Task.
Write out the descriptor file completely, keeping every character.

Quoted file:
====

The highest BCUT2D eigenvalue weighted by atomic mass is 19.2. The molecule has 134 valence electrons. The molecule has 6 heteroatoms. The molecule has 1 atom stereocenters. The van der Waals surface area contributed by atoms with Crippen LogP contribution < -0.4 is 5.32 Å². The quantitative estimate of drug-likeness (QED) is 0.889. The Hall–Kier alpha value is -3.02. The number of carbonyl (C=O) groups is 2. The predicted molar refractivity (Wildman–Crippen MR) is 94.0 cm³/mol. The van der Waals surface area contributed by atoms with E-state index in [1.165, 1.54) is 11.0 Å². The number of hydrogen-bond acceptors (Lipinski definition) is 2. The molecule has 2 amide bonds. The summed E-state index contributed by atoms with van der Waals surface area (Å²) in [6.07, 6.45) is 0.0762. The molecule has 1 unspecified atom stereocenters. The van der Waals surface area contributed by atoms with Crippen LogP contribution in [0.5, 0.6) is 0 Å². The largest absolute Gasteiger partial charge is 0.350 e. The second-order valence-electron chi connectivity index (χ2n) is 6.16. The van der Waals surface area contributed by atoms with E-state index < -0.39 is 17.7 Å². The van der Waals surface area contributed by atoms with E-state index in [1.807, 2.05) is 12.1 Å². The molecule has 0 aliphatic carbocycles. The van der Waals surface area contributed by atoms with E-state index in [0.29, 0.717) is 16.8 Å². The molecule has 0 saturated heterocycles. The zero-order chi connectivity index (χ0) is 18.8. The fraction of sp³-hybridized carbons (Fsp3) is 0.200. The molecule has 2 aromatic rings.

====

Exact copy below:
The highest BCUT2D eigenvalue weighted by atomic mass is 19.2. The molecule has 134 valence electrons. The molecule has 6 heteroatoms. The molecule has 1 atom stereocenters. The van der Waals surface area contributed by atoms with Crippen LogP contribution < -0.4 is 5.32 Å². The quantitative estimate of drug-likeness (QED) is 0.889. The Hall–Kier alpha value is -3.02. The number of carbonyl (C=O) groups is 2. The predicted molar refractivity (Wildman–Crippen MR) is 94.0 cm³/mol. The van der Waals surface area contributed by atoms with E-state index in [1.165, 1.54) is 11.0 Å². The number of hydrogen-bond acceptors (Lipinski definition) is 2. The molecule has 2 amide bonds. The summed E-state index contributed by atoms with van der Waals surface area (Å²) in [6.07, 6.45) is 0.0762. The molecule has 1 unspecified atom stereocenters. The van der Waals surface area contributed by atoms with Crippen LogP contribution in [0.5, 0.6) is 0 Å². The largest absolute Gasteiger partial charge is 0.350 e. The second-order valence-electron chi connectivity index (χ2n) is 6.16. The van der Waals surface area contributed by atoms with E-state index < -0.39 is 17.7 Å². The van der Waals surface area contributed by atoms with E-state index in [1.807, 2.05) is 12.1 Å². The molecule has 0 aliphatic carbocycles. The van der Waals surface area contributed by atoms with E-state index in [0.29, 0.717) is 16.8 Å². The molecule has 0 saturated heterocycles. The zero-order chi connectivity index (χ0) is 18.8. The fraction of sp³-hybridized carbons (Fsp3) is 0.200. The molecule has 2 aromatic rings.